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I joined my first and current company and I am at the verge of leaving due to unexpected internal politics, but all these 16 months I have not been given a confirmation nor an increment in salary. The internal communication application has always read that I am a trainee. So my question is, will the company give me my experience certificate as a trainee ? Or a software developer ?

closed as off-topic by gnat, scaaahu, nvoigt, Jenny D, enderland Jun 26 '15 at 13:16

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  • 2
    This should be define in your working-contract. Trainee is a level, not a job description. Beeing trainee in one field usually doesn't worth much for another field. – Sempie Jun 26 '15 at 7:24
  • What country are you in? India? – DJClayworth Jun 26 '15 at 15:59
  • @Sempie In my offer letter it reads software developer. But I am not sure about my relieving letter. – SoundStage Jun 26 '15 at 16:10
  • @JoeStrazzere Giving confirmation is a formal acknowledgement that I am a permanent employee at the company, which means I am entitled to all benefits that are usually given to the permanent employees. For example, I am now just given 1 day sick leave per month and no other sort of leave, whereas the permanent employees get casual leave of 15 days a year and few more leaves that totally add up to a month or so - all of which I do not get as I am not a permanent employee. – SoundStage Jun 26 '15 at 16:17
  • @DJClayworth Yes, I am from India. Can you tell me why you are asking that? – SoundStage Jun 26 '15 at 16:18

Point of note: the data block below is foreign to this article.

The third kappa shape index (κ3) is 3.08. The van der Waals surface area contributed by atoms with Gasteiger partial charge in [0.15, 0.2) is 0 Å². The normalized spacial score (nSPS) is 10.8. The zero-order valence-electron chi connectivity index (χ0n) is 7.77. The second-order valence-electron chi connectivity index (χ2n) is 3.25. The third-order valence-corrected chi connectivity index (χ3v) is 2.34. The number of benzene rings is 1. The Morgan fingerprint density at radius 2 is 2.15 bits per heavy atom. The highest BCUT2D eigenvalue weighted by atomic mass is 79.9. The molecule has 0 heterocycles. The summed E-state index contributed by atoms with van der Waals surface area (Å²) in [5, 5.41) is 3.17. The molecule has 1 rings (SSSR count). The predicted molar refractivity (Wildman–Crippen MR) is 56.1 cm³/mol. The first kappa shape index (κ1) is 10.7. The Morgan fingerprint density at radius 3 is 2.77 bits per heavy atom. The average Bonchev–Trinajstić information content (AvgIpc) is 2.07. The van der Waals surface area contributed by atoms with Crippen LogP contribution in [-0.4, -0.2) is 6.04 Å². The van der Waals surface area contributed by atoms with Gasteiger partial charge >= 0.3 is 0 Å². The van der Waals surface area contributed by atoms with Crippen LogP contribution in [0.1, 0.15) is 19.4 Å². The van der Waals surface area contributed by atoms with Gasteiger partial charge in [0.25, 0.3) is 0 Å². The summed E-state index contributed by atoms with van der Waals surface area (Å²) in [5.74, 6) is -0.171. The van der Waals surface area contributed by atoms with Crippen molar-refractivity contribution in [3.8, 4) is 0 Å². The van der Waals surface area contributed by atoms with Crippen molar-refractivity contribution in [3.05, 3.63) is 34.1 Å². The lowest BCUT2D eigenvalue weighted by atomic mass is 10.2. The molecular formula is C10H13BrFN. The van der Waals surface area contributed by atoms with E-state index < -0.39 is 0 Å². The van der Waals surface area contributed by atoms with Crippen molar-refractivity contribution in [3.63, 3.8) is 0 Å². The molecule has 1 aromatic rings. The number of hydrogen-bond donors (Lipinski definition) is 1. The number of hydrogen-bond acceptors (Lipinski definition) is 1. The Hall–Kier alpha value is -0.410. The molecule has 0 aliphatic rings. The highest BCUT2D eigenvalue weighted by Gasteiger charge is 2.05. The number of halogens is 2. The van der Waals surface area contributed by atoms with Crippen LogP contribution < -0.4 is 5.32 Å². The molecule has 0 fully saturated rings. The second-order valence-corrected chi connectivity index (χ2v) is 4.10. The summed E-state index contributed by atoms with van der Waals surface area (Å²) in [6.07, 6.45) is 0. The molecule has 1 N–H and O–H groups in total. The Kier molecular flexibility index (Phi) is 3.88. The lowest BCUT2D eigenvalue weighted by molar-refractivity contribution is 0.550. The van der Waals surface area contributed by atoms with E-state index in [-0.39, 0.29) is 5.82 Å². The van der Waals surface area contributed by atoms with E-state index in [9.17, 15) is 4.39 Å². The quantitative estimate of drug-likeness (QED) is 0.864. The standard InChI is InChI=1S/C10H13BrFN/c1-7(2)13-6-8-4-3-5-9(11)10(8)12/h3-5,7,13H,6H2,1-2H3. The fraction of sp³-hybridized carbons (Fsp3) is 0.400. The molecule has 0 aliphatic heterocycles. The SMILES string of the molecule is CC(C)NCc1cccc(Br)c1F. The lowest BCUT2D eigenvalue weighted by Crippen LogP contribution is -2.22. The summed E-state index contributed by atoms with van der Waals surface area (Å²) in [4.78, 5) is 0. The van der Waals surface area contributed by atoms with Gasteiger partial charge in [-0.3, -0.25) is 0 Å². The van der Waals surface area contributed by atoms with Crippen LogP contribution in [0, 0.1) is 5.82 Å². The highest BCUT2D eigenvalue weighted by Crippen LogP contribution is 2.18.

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Your title is what the company says your title is. When you are officially handled as a trainee, that will likely be what they will write into your certificate. However, usually a trainee is always specific to a profession, so it will likely read something like "trainee software developer".

When you have good relations with the company and you did much work which goes beyond the usual responsibilities of a trainee you might be able to convince them to write that you worked as a full-fledged software developer, but they are not obligated to do this.

By the way, you often can influence what a company writes into your certificates to a certain degree. A company has nothing to lose by writing what you want, but they can lose by writing something you don't want because it might result in an annoying lawsuit. For that reason most companies are usually cooperative when they are approached by soon-to-be ex employees about what to write into their certificates.

  • I hope I get my relieving letter as Software Developer. I am not familiar with the laws and guidelines about software industry in India. – SoundStage Jun 26 '15 at 16:20

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